Since it’s an essential part of the overall presidential endorsement package, I thought it would be a good idea to post Warren’s dissenting column on the blog as well. I don’t know about you, but I thought he did a good job with it. — Brad
By WARREN BOLTON
WHO WILL lead us through these extraordinary times — John McCain or Barack Obama?
Which of these men — both uniquely qualified to be president — can not only return confidence and stability to a country shaken at its foundation, but get Americans to see and embrace a future beyond today’s challenges?
The top question Americans confront as foreclosures rise, credit dries up, jobs are cut and financial markets free-fall is: Are you better off today than you were yesterday? We’re engaged in two wars — one of which was an ill-timed war of opportunity that has distracted us from the war on terror. Other threats and hot spots dot the globe.
While America remains a beacon of hope, our light doesn’t shine as brightly. The next president must shoulder the dual burdens of strengthening the home front while leading globally.
Mr. McCain and Mr. Obama are both capable, but only one possesses extraordinary qualities to shepherd our country through these extraordinary times.
That’s Sen. Barack Obama.
Under Mr. McCain, I see an America that’s safe, stuck and satisfied. The middle class would remain stuck, while only the wealthy would be satisfied.
But Mr. Obama’s a game-changer. He’s a gifted leader who possesses the right judgment, leadership skills, temperament and steadiness. He has a consistent, coherent vision for America, whereas Mr. McCain has been all over the place.
Mr. Obama’s health care plan is far superior and will actually expand the number of people covered. And if we’re going to have tax cuts, it should be for the many working people who have seen their wages stagnate, their plans for their children’s future endangered and their lifestyles dwindle.
Mr. McCain has lots of experience in national politics and a record of legislative and diplomatic leadership. He’s worked across party lines and is rightly hailed for his service to this great country. But there are questions about his temperament as well as his ability to craft a cohesive vision.
The John McCain of 2008 isn’t the stalwart leader many admired in 2000. He walked away from some of his independence in exchange for a shot at the White House. He embraced positions straight from the Bush playbook, including wanting to continue tax cuts he once denounced.
For a man who said he would rather lose an election than a war, he has gone to great lengths to win, even to point of saying that if he is elected and something happens to him, Gov. Sarah Palin, who is clearly not ready, is the one he would choose.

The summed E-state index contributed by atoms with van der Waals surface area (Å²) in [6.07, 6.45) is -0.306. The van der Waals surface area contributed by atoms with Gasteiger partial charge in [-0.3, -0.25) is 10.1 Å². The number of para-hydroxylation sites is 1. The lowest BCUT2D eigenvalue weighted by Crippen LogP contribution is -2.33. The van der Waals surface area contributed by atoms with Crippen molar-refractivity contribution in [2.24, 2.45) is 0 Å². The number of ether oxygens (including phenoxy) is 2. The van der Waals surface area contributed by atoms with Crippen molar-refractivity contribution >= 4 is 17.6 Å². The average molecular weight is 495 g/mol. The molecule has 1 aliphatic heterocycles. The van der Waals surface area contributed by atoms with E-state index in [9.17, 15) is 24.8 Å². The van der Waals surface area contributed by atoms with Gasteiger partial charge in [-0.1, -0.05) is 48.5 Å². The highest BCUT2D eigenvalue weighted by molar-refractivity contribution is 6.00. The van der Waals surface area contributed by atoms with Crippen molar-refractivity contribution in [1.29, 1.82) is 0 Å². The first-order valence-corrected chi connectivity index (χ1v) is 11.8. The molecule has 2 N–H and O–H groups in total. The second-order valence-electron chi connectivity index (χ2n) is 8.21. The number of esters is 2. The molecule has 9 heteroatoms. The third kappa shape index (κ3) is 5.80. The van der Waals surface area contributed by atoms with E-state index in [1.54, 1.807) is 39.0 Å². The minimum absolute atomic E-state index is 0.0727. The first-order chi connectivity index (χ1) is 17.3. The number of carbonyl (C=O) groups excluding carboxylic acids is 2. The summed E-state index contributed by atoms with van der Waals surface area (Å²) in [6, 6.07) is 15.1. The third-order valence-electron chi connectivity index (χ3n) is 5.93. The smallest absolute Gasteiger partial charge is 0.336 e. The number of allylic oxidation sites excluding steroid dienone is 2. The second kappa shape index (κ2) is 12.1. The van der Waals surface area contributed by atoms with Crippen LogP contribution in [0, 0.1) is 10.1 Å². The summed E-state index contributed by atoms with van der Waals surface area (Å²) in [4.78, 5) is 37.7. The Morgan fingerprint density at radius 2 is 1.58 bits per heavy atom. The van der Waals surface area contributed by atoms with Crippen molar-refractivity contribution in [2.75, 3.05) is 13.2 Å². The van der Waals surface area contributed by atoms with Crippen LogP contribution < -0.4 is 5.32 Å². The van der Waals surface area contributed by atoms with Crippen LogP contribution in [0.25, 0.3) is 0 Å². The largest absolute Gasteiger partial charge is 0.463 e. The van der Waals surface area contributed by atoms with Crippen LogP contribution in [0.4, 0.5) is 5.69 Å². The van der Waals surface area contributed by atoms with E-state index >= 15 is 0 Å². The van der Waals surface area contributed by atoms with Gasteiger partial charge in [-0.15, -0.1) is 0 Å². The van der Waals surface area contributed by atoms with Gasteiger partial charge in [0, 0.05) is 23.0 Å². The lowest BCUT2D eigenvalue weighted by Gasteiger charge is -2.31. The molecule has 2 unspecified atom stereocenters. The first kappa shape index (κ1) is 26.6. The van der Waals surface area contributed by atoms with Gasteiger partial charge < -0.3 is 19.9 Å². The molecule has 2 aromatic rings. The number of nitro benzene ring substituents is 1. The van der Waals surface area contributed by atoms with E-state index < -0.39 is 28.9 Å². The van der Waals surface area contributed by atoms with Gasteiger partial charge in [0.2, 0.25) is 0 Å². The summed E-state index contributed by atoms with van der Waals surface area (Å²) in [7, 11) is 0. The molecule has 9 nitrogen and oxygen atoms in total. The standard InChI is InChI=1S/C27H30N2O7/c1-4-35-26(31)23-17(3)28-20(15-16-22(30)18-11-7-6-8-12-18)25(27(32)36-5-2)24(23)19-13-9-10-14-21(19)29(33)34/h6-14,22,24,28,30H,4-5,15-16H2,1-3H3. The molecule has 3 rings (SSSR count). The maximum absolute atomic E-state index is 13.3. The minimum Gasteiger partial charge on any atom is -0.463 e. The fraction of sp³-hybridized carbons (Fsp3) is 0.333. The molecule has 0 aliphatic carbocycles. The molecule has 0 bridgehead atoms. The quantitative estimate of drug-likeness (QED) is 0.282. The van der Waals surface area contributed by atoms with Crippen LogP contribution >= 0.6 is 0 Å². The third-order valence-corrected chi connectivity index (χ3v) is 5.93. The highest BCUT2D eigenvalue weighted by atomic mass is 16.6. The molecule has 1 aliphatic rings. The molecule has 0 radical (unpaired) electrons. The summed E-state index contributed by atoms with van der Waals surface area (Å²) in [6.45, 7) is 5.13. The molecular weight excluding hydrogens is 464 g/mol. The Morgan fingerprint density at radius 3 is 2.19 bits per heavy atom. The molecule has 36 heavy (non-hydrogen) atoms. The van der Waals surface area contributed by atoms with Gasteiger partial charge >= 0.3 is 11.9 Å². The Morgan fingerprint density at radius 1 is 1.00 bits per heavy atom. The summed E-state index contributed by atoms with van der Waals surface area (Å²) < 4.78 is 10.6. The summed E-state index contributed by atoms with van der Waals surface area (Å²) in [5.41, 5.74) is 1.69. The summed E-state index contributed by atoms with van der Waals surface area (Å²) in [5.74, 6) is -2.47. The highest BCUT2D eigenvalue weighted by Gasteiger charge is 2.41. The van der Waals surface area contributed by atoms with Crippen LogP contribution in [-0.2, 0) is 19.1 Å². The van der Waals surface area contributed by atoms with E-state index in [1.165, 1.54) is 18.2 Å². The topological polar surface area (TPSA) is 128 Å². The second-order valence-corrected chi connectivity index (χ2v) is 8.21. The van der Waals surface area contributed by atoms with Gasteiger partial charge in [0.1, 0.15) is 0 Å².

That irresponsible choice says a lot about Mr. McCain’s judgment. A number of things he’s done or has allowed to be done on behalf of his campaign suggest that he’ll do anything to win.
Mr. McCain’s unrelenting support of the Iraq war and inability to clearly articulate the “victory” he speaks of is troubling. Yes, he was right about the surge. It brought violence under control. But now what? Where’s the victory? Where’s the political progress in Iraq? It’s time we get out and allow Iraqis to run and defend their country.
Sen. Obama would be much wiser about getting out of Iraq. He would focus us back on the dangerous situation in Afghanistan, the war on terror and Osama bin Laden.
One of Sen. Obama’s greatest strengths is the fact that he thinks. Wow, a thinking president. I know. Wild isn’t it? Many who have sat with him — including me — notice quickly he doesn’t give stock answers, and genuinely considers questions and issues.
As intelligent as he is, Sen. Obama won’t hesitate to surround himself with other smart people who will challenge him. He would build an experienced, credible and bipartisan Cabinet. He’s already given us a glimpse of the kind of choices he would make by selecting Sen. Joe Biden.
Some have mocked Mr. Obama’s rhetorical prowess as being “just speeches.” Powerful oratory has built nations and reshaped civilizations. The Rev. Dr. Martin Luther King’s “speeches” transformed the soul of America. John F. Kennedy’s “speeches” united America to do the extraordinary — to go to the moon.
Sen. Obama has energized millions of all races, ages and socio-economic backgrounds. People are engaged, waiting for the messenger to lay out the vision. He’s shown he can and is willing to talk about tough issues with Americans when he gave his speech on race.
Mr. Obama is one of those rare leaders who come along too seldom. His bi-racial background and multicultural experiences give him a unique lens through which to see an America that is becoming more like him. He represents where America is headed, and might be the one who can convince a broad range of people to help mend our fractured country, already the greatest on earth, and make its light shine brighter both at home and abroad.
His well-organized, record-setting campaign has been well-managed, features an awesome army of staff and volunteers in nearly every state and hasn’t suffered the infighting that characterizes — and kills — so many campaigns. Mr. McCain’s campaign has been woefully disorganized and has done a pitiful job of capturing who Mr. McCain really is and why he should be elected.
Has there been anyone more unflappable, more consistent, more thoughtful, more engaging — when he speaks, the nation listens — than Sen. Obama? Has anyone been more presidential?
No. That’s why we need an Obama presidency.
Reach Mr. Bolton at (803) 771-8631 or firstname.lastname@example.org.